What were the domestic issues in Great Britain during World War I?
When World War I started in 1914, there was a lot of positive energy and support for the war. Most men that were of fighting age signed up for service. Those that did not were looked down upon and even persecuted by the public. The war quickly became a nuisance on the domestic front, though. With the British doing the fighting on the Western Front, it became a defensive struggle in which casualties mounted. The deaths and horrible injuries sustained by soldiers in the war quickly dampened the mood of England.
Despite a strong propaganda campaign by the government, Brits were disillusioned by the whole affair. Food and fuel shortages were a major problem on the homefront. The shortages caused inflation, which made it difficult for most citizens to afford basic necessities. As the strength of Germany's submarine campaign took its toll, citizens were forced to deal with rationing of food and fuel. This was at a time when women in Britain were working long and hard hours in the munitions factories. Then the government asked these same women to grow their own gardens in their free time to help with the food shortages. Women played an important role in the war, but it was very hard work for them.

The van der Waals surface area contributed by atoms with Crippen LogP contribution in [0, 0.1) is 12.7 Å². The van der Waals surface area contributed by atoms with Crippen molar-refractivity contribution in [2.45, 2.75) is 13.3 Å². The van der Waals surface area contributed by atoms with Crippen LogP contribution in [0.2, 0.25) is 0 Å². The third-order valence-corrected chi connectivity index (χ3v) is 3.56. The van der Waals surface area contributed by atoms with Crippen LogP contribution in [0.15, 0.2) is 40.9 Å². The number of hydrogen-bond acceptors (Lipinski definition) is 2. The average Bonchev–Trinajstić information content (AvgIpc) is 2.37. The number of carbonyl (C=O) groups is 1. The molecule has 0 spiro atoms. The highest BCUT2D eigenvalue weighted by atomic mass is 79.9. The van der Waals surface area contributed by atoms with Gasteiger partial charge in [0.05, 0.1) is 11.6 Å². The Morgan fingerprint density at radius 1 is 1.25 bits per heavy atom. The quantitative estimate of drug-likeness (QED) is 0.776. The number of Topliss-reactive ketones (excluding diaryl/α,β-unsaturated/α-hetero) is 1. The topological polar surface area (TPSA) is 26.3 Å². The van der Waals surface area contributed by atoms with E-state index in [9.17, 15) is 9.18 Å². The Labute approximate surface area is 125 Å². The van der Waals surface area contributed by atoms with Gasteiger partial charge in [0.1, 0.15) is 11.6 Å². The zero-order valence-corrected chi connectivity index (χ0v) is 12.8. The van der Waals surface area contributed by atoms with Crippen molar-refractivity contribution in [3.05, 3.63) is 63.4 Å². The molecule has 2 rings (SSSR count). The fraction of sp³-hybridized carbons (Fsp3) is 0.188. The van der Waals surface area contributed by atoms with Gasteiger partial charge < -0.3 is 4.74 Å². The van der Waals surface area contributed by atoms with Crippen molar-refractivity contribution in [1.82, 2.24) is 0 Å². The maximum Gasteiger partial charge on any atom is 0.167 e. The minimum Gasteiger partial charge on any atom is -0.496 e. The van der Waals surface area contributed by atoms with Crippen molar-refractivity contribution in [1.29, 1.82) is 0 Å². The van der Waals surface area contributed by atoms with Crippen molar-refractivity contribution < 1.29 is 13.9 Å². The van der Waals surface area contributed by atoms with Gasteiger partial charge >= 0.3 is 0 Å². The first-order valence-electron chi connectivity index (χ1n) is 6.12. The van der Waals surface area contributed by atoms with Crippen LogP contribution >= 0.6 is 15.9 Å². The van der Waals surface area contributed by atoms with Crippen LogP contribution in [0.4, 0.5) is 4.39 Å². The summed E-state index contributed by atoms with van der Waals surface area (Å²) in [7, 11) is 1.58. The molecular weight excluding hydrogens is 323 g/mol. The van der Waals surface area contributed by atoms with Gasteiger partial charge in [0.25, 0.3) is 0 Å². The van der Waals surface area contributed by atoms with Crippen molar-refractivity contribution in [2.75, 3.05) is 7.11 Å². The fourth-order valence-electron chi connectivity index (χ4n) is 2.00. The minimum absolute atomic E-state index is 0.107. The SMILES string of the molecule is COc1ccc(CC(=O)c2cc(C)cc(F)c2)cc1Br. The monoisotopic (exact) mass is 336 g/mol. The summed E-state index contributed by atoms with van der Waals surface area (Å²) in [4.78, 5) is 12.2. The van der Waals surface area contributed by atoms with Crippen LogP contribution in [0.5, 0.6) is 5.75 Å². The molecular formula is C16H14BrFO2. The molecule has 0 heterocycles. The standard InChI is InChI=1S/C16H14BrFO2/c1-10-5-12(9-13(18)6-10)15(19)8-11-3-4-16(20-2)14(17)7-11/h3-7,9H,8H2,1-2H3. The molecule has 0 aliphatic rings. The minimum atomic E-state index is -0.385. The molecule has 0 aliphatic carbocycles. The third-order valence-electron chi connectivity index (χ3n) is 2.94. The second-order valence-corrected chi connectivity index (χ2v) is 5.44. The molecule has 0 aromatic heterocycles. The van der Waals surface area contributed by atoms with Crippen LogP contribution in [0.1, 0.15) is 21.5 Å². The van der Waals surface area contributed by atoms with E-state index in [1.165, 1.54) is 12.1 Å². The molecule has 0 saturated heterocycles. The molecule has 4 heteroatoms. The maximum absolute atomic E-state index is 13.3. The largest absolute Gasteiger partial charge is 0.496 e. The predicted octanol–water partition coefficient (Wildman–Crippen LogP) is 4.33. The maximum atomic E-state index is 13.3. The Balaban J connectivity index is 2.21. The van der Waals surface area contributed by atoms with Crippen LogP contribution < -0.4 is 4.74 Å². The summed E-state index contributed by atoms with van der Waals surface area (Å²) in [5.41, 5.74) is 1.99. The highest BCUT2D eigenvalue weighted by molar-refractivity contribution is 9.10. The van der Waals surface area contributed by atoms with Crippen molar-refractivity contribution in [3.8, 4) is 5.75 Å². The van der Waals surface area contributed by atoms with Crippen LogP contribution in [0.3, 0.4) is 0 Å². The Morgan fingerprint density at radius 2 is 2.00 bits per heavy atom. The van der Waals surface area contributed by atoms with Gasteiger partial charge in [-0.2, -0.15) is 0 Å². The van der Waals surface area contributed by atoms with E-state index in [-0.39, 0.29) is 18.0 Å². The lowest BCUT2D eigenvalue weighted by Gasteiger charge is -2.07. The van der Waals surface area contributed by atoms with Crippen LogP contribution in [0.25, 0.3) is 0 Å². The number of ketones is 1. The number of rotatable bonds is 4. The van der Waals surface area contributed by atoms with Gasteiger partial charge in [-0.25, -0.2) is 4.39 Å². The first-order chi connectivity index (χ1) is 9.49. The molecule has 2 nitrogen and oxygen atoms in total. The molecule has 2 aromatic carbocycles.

It should also be mentioned that World War I introduced Britain to air raids. The Germans used zeppelins to attack the urban areas and the British responded with blackouts. During these blackouts, residents could not use their lights in an effort to make it more difficult for the Germans to bomb their homes. This would have certainly been another hassle for those left on the home front in England. Also, thousands of people died from the attacks on civilians.